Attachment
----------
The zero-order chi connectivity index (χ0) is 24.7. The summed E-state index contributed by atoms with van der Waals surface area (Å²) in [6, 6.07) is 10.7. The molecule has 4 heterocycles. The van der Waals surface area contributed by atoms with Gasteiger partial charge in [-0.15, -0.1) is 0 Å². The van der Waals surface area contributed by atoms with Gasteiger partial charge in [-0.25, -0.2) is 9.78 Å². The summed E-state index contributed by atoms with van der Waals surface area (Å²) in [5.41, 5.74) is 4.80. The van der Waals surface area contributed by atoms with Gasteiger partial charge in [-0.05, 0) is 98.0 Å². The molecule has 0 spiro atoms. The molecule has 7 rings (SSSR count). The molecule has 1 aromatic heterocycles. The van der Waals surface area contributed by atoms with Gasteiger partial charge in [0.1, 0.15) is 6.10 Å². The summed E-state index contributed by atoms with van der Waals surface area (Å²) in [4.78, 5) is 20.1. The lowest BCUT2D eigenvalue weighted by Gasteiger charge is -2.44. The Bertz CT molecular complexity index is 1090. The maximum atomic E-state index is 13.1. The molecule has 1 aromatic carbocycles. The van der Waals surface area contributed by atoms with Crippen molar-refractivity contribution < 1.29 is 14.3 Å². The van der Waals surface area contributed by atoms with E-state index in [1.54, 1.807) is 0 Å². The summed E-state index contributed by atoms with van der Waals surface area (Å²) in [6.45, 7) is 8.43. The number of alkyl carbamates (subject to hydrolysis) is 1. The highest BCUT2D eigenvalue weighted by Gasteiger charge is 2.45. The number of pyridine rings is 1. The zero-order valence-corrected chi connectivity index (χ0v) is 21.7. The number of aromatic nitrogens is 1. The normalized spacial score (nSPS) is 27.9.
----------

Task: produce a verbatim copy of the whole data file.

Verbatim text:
The zero-order chi connectivity index (χ0) is 24.7. The summed E-state index contributed by atoms with van der Waals surface area (Å²) in [6, 6.07) is 10.7. The molecule has 4 heterocycles. The van der Waals surface area contributed by atoms with Gasteiger partial charge in [-0.15, -0.1) is 0 Å². The van der Waals surface area contributed by atoms with Gasteiger partial charge in [-0.25, -0.2) is 9.78 Å². The summed E-state index contributed by atoms with van der Waals surface area (Å²) in [5.41, 5.74) is 4.80. The van der Waals surface area contributed by atoms with Gasteiger partial charge in [-0.05, 0) is 98.0 Å². The molecule has 0 spiro atoms. The molecule has 7 rings (SSSR count). The molecule has 1 aromatic heterocycles. The van der Waals surface area contributed by atoms with Gasteiger partial charge in [0.1, 0.15) is 6.10 Å². The summed E-state index contributed by atoms with van der Waals surface area (Å²) in [4.78, 5) is 20.1. The lowest BCUT2D eigenvalue weighted by Gasteiger charge is -2.44. The Bertz CT molecular complexity index is 1090. The maximum atomic E-state index is 13.1. The molecule has 1 aromatic carbocycles. The van der Waals surface area contributed by atoms with Crippen molar-refractivity contribution < 1.29 is 14.3 Å². The van der Waals surface area contributed by atoms with E-state index in [1.54, 1.807) is 0 Å². The summed E-state index contributed by atoms with van der Waals surface area (Å²) in [6.45, 7) is 8.43. The number of alkyl carbamates (subject to hydrolysis) is 1. The highest BCUT2D eigenvalue weighted by Gasteiger charge is 2.45. The number of pyridine rings is 1. The zero-order valence-corrected chi connectivity index (χ0v) is 21.7. The number of aromatic nitrogens is 1. The normalized spacial score (nSPS) is 27.9.